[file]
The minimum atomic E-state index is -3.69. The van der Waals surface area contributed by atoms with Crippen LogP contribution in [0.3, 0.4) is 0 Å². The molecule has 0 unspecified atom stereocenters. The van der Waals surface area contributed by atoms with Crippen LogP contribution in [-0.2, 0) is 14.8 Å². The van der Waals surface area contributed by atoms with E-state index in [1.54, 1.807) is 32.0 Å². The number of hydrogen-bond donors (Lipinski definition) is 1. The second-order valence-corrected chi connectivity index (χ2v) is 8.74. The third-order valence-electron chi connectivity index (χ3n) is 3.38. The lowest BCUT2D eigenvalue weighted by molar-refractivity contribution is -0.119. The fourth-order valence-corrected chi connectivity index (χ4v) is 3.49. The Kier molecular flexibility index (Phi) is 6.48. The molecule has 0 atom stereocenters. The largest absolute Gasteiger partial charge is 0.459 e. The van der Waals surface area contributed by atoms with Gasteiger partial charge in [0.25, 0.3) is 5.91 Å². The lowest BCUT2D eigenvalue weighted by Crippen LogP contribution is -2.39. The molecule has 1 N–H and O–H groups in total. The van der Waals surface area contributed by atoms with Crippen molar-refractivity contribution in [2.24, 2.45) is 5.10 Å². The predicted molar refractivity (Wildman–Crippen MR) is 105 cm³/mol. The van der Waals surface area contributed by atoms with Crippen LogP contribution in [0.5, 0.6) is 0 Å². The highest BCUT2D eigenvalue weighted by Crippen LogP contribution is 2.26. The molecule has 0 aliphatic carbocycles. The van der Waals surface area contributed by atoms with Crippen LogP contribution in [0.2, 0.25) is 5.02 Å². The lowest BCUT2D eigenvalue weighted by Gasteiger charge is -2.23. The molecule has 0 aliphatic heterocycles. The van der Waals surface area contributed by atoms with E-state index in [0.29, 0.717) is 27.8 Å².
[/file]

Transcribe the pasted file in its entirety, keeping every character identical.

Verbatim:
The minimum atomic E-state index is -3.69. The van der Waals surface area contributed by atoms with Crippen LogP contribution in [0.3, 0.4) is 0 Å². The molecule has 0 unspecified atom stereocenters. The van der Waals surface area contributed by atoms with Crippen LogP contribution in [-0.2, 0) is 14.8 Å². The van der Waals surface area contributed by atoms with E-state index in [1.54, 1.807) is 32.0 Å². The number of hydrogen-bond donors (Lipinski definition) is 1. The second-order valence-corrected chi connectivity index (χ2v) is 8.74. The third-order valence-electron chi connectivity index (χ3n) is 3.38. The lowest BCUT2D eigenvalue weighted by molar-refractivity contribution is -0.119. The fourth-order valence-corrected chi connectivity index (χ4v) is 3.49. The Kier molecular flexibility index (Phi) is 6.48. The molecule has 0 atom stereocenters. The largest absolute Gasteiger partial charge is 0.459 e. The van der Waals surface area contributed by atoms with Gasteiger partial charge in [0.25, 0.3) is 5.91 Å². The lowest BCUT2D eigenvalue weighted by Crippen LogP contribution is -2.39. The molecule has 1 N–H and O–H groups in total. The van der Waals surface area contributed by atoms with Crippen molar-refractivity contribution in [2.24, 2.45) is 5.10 Å². The predicted molar refractivity (Wildman–Crippen MR) is 105 cm³/mol. The van der Waals surface area contributed by atoms with Crippen LogP contribution in [0.5, 0.6) is 0 Å². The highest BCUT2D eigenvalue weighted by Crippen LogP contribution is 2.26. The molecule has 0 aliphatic carbocycles. The van der Waals surface area contributed by atoms with Crippen LogP contribution in [0.2, 0.25) is 5.02 Å². The lowest BCUT2D eigenvalue weighted by Gasteiger charge is -2.23. The molecule has 0 aliphatic heterocycles. The van der Waals surface area contributed by atoms with E-state index in [0.29, 0.717) is 27.8 Å².